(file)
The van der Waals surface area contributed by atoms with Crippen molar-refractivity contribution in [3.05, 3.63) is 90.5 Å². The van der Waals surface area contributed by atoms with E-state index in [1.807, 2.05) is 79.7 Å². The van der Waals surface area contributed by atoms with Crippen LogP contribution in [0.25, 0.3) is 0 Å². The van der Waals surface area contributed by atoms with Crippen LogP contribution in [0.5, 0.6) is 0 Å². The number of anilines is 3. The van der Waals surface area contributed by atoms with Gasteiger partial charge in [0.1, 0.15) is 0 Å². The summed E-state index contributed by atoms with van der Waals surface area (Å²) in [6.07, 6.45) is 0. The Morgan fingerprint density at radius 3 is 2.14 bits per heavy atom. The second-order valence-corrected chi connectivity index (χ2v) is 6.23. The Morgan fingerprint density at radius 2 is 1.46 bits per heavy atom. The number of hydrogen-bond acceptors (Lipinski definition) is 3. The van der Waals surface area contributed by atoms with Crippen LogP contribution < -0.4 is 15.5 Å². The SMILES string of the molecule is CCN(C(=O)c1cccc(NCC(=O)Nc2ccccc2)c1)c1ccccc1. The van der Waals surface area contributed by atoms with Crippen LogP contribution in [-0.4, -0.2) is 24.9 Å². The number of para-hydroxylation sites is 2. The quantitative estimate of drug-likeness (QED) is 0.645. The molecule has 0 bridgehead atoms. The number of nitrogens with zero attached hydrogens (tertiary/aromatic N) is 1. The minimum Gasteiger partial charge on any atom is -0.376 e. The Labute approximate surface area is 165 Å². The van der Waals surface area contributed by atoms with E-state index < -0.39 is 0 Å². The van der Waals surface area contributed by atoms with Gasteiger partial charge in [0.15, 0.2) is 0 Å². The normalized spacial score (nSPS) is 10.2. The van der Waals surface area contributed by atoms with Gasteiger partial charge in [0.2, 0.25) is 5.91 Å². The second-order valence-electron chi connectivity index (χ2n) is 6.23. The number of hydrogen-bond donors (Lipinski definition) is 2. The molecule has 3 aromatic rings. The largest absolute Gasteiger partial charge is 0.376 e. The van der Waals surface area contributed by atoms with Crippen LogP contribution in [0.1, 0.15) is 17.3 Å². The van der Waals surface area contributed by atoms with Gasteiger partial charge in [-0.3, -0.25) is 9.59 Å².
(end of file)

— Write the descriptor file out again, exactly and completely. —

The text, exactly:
The van der Waals surface area contributed by atoms with Crippen molar-refractivity contribution in [3.05, 3.63) is 90.5 Å². The van der Waals surface area contributed by atoms with E-state index in [1.807, 2.05) is 79.7 Å². The van der Waals surface area contributed by atoms with Crippen LogP contribution in [0.25, 0.3) is 0 Å². The van der Waals surface area contributed by atoms with Crippen LogP contribution in [0.5, 0.6) is 0 Å². The number of anilines is 3. The van der Waals surface area contributed by atoms with Gasteiger partial charge in [0.1, 0.15) is 0 Å². The summed E-state index contributed by atoms with van der Waals surface area (Å²) in [6.07, 6.45) is 0. The Morgan fingerprint density at radius 3 is 2.14 bits per heavy atom. The second-order valence-corrected chi connectivity index (χ2v) is 6.23. The Morgan fingerprint density at radius 2 is 1.46 bits per heavy atom. The number of hydrogen-bond acceptors (Lipinski definition) is 3. The van der Waals surface area contributed by atoms with Crippen LogP contribution < -0.4 is 15.5 Å². The SMILES string of the molecule is CCN(C(=O)c1cccc(NCC(=O)Nc2ccccc2)c1)c1ccccc1. The van der Waals surface area contributed by atoms with Crippen LogP contribution in [-0.4, -0.2) is 24.9 Å². The number of para-hydroxylation sites is 2. The quantitative estimate of drug-likeness (QED) is 0.645. The molecule has 0 bridgehead atoms. The number of nitrogens with zero attached hydrogens (tertiary/aromatic N) is 1. The minimum Gasteiger partial charge on any atom is -0.376 e. The Labute approximate surface area is 165 Å². The van der Waals surface area contributed by atoms with E-state index < -0.39 is 0 Å². The van der Waals surface area contributed by atoms with Gasteiger partial charge in [0.15, 0.2) is 0 Å². The normalized spacial score (nSPS) is 10.2. The van der Waals surface area contributed by atoms with Gasteiger partial charge in [0.2, 0.25) is 5.91 Å². The second-order valence-electron chi connectivity index (χ2n) is 6.23. The number of hydrogen-bond donors (Lipinski definition) is 2. The molecule has 3 aromatic rings. The largest absolute Gasteiger partial charge is 0.376 e. The van der Waals surface area contributed by atoms with Crippen LogP contribution in [0.1, 0.15) is 17.3 Å². The van der Waals surface area contributed by atoms with Gasteiger partial charge in [-0.3, -0.25) is 9.59 Å².